Gov. Henry McMaster's state floodwater commission on Friday released its full report detailing how the state should address its flooding problems.
“We’ve been charged with a daunting task,” the commission’s chairman Tom Mullikin said, “to meet the great challenge of extreme weather associated with climate change. We no longer debate whether sea level is rising, but rather how much it will rise and how quickly.”
The Coastal Carolina professor spoke at the commission’s quarterly meeting held at the university, where McMaster and state Lt. Gov. Pamela Evette made an appearance.
That meeting corresponded with the Horry County Service Day that saw a few hundred volunteers clearing local waterways and roads of debris in Conway, Socastee, Bucksport and the Loris/Longs area. Flooding from Hurricane Florence ravaged parts of those communities last fall.
“I can’t describe to you what it’s like to watch the river take over your home,” said state Rep. Heather Ammons Crawford, whose home flooded last year. She spoke to a crowd that included Service Day participants and government officials like McMaster. The group gathered near the Socastee Boat Landing.
Many flood victims in Horry County are fed up, particularly those whose homes also experienced a flooding in 2015 and 2016.
Mullikin stressed there is no simple fix.
“Our job really is not an easy one, and the urgency is on us,” he said. “This is what climate change looks like when it knocks on your front door.”
In addition to providing suggestions for flood resilience, the commission’s efforts have included holding days for community cleanups.
The commission includes scientists, environmentalists and elected officials. It has been broken down into multiple task forces. Hundreds of pages long, the group’s collection of strategies is a broad, holistic approach meant to offer the group’s initial findings after poring over various sets of data and research.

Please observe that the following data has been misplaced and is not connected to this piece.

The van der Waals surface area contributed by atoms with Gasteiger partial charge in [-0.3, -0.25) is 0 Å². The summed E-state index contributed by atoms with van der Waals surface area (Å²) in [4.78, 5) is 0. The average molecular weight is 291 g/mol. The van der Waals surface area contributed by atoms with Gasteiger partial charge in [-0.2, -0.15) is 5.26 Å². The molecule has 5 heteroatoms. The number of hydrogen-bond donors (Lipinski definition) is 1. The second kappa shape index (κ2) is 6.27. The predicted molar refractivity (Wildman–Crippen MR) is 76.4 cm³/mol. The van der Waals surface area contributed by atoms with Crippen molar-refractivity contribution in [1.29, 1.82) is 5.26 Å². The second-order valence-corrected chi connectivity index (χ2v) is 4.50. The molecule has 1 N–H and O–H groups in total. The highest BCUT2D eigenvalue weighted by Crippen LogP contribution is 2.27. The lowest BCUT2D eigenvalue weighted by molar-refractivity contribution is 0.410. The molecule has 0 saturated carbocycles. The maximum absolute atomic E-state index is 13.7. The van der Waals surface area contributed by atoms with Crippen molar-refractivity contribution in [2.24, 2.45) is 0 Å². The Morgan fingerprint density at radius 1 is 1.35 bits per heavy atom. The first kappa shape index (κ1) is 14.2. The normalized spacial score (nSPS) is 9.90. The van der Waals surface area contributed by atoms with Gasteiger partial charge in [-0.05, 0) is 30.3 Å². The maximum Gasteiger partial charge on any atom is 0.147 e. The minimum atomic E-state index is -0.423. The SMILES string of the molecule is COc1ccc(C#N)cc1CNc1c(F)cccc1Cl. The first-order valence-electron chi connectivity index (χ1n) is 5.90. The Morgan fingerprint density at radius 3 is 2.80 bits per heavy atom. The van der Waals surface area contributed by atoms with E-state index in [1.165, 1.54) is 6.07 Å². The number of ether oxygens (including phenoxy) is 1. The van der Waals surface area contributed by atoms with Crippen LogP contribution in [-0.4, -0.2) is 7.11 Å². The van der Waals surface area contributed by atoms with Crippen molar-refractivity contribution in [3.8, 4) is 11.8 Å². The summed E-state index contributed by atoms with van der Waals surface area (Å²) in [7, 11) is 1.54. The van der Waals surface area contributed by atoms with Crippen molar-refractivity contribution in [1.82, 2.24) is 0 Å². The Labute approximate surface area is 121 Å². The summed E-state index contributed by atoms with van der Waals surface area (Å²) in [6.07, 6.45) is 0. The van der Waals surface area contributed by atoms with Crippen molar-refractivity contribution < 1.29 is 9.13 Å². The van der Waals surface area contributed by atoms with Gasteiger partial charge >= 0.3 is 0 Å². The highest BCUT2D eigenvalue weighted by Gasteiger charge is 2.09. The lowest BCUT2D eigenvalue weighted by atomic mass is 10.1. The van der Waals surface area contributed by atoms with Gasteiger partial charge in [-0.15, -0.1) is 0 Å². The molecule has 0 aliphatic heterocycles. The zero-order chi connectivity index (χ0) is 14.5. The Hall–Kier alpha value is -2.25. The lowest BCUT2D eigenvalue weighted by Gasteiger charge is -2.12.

From overtime, environmental changes and coastal erosion to riverine flooding resulting from rushing watersheds in North Carolina, Mullikin admitted the state faces a unique challenge.
The release of the report coincides with the launch of a new public comment period that lasts until the end of January. Mullikin said he welcomes any ideas, including criticism.
In regard to the commission’s advice, there are nature-based solutions the commission has considered, and one of the group’s primary recommendations is planting a million trees over a 10-year period.
Not every idea that’s implemented, though, will be completed in the short term.
“Many of the recommendations that we will initiate — there’s not a soul in this room that will live long enough to see how some of this plays out,” Mullikin said. “But this is how our generation will be measured.”
The group also suggests considering new reservoirs and identifying high-priority wetlands and open spaces.
One example of green infrastructure that could be instituted is the maintenance of tree canopies. For the coast, healthy beach and dune systems can also provide natural buffers for protection from storm surge.
The commission recommends cleaning ditches and culverts in all counties in the state, planting vegetation along the coastline, and ensuring rivers and canals are free of major debris.
Also recommended is studying the feasibility of a manmade reef system and developing a water flow model of South Carolina rivers under different conditions. Additional proposals include enhancing flood security around military installations and the creation of a state resiliency officer position.
April O’Leary of the Facebook group Horry County Rising has been engaging local flood victims and helping them stay informed. The former program officer for Winyah Rivers Foundation and the Waccamaw Riverkeeper program’s own Busbee Street home in Conway flooded in 2018.
She hopes for more involvement from stakeholders and wariness when it comes to carrying out future engineering and design projects, particularly those relating to riverine flooding.
The governor echoed Mullikin’s words on the importance of putting protections in place for future generations.
“We’ve got to be good ancestors,” McMaster said. “And now’s our opportunity.”